On March 11, a spokesperson from the Chinese embassy in the UK said the embassy had sent a letter to BBC’s Radio 4 to express “strong dissatisfaction” with the report “The Disinformation Dragon”. The spokesperson said the report, which aired on March 9, included “groundless accusations against China” and urged the public broadcaster to “abandon bias, correct its mistake and report China in [an] objective, fair and balanced manner.”
During an interview with BBC Radio 4’s Today programme on March 11, the embassy’s Chargé d'Affaires, Yang Xiaoguang, went on the record to say the BBC’s reporting of China was “full of prejudice” and its reports on Xinjiang were “packed with lies.”
A BBC spokesman later said, “We completely reject these claims and stand by our journalism.” The spokesperson added that the BBC’s reporting on Xinjiang was “accurate and impartial.”
The public broadcaster has come under repeated fire from the Chinese authorities in recent months due to its coverage of Covid-19 in China and reportage on internment camps in the Xinjiang region where more than one million Uyghurs and other Muslims are reported to face forced detention and inhuman treatment.
On February 12, Beijing authorities banned BBC World News, which was previously allowed to air in specific facilities and foreign households in China - a move widely seen as retaliation for the revocation of the broadcasting licence of China’s state-owned China Global Television Network (CGTN) on February 4 by the British media regulator, the Office of Communications (Ofcom).
The latest representation filed by the Chinese embassy came days after the British Ambassador to China, Caroline Wilson, penned an article posted on the British embassy’s WeChat account saying critical reporting on Chinese authorities does not imply hatred for China. China’s Ministry of Foreign Affairs summoned Wilson to Beijing on March 9, with the ministry’s spokesperson, Zhao Lijian, later denouncing Wilson’s article as reflecting her “deep-rooted ideological prejudices.”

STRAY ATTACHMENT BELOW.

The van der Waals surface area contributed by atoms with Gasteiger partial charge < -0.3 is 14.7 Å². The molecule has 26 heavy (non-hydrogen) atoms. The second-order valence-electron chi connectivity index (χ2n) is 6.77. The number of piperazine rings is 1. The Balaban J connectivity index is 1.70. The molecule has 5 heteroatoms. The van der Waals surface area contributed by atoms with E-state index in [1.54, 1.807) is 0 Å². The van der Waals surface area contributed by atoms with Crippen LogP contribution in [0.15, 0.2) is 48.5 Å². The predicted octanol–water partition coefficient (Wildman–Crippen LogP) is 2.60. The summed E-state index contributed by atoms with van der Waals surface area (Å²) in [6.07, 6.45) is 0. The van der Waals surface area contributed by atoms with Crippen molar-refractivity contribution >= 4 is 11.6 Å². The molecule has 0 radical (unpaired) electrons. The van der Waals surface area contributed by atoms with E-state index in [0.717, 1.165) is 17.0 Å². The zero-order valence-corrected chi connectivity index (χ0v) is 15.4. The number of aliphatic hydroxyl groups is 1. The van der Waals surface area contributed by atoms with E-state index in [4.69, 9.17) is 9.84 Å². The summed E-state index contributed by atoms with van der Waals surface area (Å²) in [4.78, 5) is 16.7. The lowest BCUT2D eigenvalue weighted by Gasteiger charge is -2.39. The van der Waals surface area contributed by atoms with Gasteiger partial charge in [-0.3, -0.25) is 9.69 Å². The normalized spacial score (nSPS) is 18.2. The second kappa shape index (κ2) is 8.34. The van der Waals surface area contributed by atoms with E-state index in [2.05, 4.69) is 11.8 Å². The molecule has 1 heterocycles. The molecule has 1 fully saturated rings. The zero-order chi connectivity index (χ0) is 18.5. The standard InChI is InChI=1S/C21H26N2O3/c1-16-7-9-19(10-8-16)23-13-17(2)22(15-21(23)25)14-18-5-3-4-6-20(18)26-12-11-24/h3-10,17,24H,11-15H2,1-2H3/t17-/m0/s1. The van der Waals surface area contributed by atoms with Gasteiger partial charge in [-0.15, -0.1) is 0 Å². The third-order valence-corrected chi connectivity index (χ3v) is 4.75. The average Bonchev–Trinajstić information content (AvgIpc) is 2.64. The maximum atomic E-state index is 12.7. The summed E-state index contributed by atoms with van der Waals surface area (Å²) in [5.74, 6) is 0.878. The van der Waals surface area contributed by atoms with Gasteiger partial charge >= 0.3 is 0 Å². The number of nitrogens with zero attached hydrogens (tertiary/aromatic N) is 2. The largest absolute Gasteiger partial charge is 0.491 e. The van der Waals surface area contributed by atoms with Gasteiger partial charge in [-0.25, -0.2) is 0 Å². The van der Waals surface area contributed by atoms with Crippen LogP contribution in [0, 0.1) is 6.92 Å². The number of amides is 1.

Disputes on Covid-19, Hong Kong and mobile provider Huawei have continued to sour relations between London and Beijing over the past year. The British Foreign Ministry expressed its concern over China’s imposition of the national security law in Hong Kong and plan to push for electoral reforms in the city. The UK’s decision to phase out Huawei 5G kit installations has also strained relations.
The NUJ general secretary, Michelle Stanistreet, said: “The latest wave of criticism and affected outrage pouring from the Chinese authorities is clearly part of a strategic upping of the ante against journalism and press freedom. Attacking as false the reporting in Radio 4’s ‘The Disinformation Dragon’ is predictable and baseless. Now more than ever, the world needs honest and trustworthy news and information. All who care about media freedom should stand firm in opposing the ongoing attempts by the Chinese government to impede and undermine reporting.”
The IFJ said, “News organisations are charged with the duties to report on current events and monitor government activities. This is a pattern of behaviour we are witnessing from Chinese embassies around the world. It is unacceptable that the Beijing authorities continue levelling arbitrary accusations against the media in this way.”